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Engineering physics problem help

  1. Oct 19, 2003 #1
    1. A rock is thrown from the roof of a building, with an initial velocity of 10 m/s at an angle of 30 degrees above the horizonal. The rock is observed to strike the ground 43 m from the base of the building. What is the height of the building?

    This is what I did:
    First I set my origin at the top of the building so the height would be in the negative direction
    Vxi = 10 cos 30 = 8.66 m/s
    Vyi = 10 sin 30 =5 m/s

    Xxf - Xxi = 1/2( Vi-Vf)T
    43-0 = 1/2 (8.66 + 8.66)T
    43 = 8.66T
    4.97 s = T

    Vyf = 5 m/s -(9.8 m/s^2)(4.97s)
    Vyf = -43.61 m/s

    Yf-Yi = 1/2(Vi + Vf)T
    Yf = 1/2(5 -43.61)4.96
    Yf = -95.75 m

    What I was wondering is if I found Time which is T and the height correctly?
    Last edited: Oct 19, 2003
  2. jcsd
  3. Oct 19, 2003 #2
    I'm having a hard time reading what you wrote there, but maybe this will give you what you need:

    yf - yi = vyi*t + (1/2)at2

    Just remember that your vyi is positive and a is negative.
  4. Oct 19, 2003 #3
    Code (Text):

    Well I split everything up into horizontal and vertical componants, so first I will deal with the horizontal:

    u = 10 Cos30 ms^-1
    v = v
    a = 0
    s = 43 m
    t = t

    find the time taken (t) for the rock to travel 43m horizontally:

    s = ut + 1/2 a t^2

    43 = 10 t Cos30

    43 = 5 ([squ]3) t

    t  = 8.6 ([squ]3)

    t  = 4.97 s

    And now the vertical:

    Then find out how far something can fall due to gravity in 4.97 s

    u = 10 Sin60 = 5 ms^-1
    v = v
    a = 9.81 ms^-2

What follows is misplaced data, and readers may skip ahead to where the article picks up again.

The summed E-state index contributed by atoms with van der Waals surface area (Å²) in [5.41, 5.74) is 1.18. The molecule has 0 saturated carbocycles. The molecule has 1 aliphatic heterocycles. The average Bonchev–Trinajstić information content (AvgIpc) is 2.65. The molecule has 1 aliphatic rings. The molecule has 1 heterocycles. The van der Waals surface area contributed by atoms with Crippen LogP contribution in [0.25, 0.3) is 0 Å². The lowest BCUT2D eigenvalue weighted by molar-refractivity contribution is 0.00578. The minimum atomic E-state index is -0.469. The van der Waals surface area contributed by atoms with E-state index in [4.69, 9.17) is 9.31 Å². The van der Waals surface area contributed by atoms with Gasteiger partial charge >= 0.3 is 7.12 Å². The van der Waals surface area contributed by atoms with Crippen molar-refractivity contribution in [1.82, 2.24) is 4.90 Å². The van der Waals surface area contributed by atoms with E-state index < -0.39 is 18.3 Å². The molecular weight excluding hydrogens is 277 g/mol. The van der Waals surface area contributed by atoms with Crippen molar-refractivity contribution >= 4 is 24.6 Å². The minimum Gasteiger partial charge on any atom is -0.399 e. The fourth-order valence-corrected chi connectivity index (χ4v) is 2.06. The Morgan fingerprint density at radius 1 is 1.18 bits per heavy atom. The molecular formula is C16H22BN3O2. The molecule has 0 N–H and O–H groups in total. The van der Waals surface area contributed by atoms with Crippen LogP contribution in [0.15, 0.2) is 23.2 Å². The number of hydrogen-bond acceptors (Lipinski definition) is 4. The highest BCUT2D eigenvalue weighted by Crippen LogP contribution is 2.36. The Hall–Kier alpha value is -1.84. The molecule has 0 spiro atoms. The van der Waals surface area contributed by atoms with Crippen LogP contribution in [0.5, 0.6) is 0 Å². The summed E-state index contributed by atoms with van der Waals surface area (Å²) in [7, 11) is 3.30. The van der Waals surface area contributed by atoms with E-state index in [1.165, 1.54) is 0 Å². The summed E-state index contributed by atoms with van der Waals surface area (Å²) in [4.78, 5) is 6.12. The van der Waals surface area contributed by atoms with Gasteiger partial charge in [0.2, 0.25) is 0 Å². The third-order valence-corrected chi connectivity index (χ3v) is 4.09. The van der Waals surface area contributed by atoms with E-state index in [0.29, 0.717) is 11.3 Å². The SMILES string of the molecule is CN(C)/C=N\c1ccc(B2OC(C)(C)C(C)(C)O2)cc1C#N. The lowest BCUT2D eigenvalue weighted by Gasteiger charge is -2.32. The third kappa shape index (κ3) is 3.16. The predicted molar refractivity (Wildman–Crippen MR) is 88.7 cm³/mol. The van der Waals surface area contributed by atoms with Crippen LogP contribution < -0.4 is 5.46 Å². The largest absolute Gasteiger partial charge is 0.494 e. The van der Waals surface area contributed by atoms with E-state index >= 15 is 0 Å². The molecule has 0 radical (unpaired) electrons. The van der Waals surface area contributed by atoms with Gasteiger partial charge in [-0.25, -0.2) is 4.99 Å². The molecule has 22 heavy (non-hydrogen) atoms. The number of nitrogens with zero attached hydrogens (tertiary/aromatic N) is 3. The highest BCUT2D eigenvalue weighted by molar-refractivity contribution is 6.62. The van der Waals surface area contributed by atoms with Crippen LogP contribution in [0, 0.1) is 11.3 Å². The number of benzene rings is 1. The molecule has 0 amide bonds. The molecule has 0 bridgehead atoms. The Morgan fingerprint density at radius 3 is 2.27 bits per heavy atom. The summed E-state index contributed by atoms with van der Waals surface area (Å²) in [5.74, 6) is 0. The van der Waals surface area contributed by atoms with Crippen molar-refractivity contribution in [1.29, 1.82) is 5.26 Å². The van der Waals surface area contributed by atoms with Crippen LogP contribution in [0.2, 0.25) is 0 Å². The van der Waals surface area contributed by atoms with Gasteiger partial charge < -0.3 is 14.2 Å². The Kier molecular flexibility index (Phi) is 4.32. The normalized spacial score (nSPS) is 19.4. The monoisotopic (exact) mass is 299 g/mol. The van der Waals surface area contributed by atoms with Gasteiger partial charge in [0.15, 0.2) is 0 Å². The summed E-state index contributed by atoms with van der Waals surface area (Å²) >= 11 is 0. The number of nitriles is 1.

s = s
    t = 4.97 s

    s = ut + 0.5at^2

    s = 5 * 4.97 + 0.5 * 9.81 * 4.97^2

    s = 146 m

    I'm not saying that what I've done is 100% correct, I could have made a silly error or something. And I'm not saying that you should do it this way, if you've been taught another way, do it like that if you feel more comfortable with it.
    We get the same answer for the time of the drop, so it looks as though you made an error in one of the calculations after that but I haven't checked your working so I don't know.
  5. Oct 19, 2003 #4
    Wouldn't the acceleration be -9.8 m/s^2 in lavalamps reply which would come out to -95.77
  6. Oct 19, 2003 #5
    I took the downward direction as positive (maybe I should have mentioned that). That way, the value attained for s is actually the distance from the top of the building to the bottom of the building.
  7. Oct 19, 2003 #6


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    Science Advisor

    This is incorrect. You are assuming that Vf= -Vi. If you were looking at vertical motion, and that you were looking at the same height both times, yes, the final velocity (down) would be the same as the initial (up) but in the opposite direction. Here, the speed horizontaly is a constant because there is no horizontal force.
    You want Xxf- Xxi= Vi(T).

    Using that value with what you did after that should give you the right answer.+
  8. Oct 19, 2003 #7
    so if xxf-xxi=(Vi)T
    43m-0 = 10(m/s)T
    4.3s = T

    Then I plug it into the equation: yyf-yyi= Vyi(T)+(1/2)(Ay)(T)^2

    yyf= 5(4.3)+(1/2)(-9.8)(4.3)^2
    yyf =21.5-90.6
    yyf=-69.1 m

    I set my origin at the top of the building. Is this what it would come out to?
  9. Oct 20, 2003 #8
    If you set your origin to the top of the building (like I did) then it would make sense to take the downward direction as positive (like I did). I would have thought that getting a negative answer would a dead give-away as a wrong answer.
  10. Oct 21, 2003 #9
    I am posting the correct answer which is indeed -96 meters or 96 meters (determined by where you set your origin).
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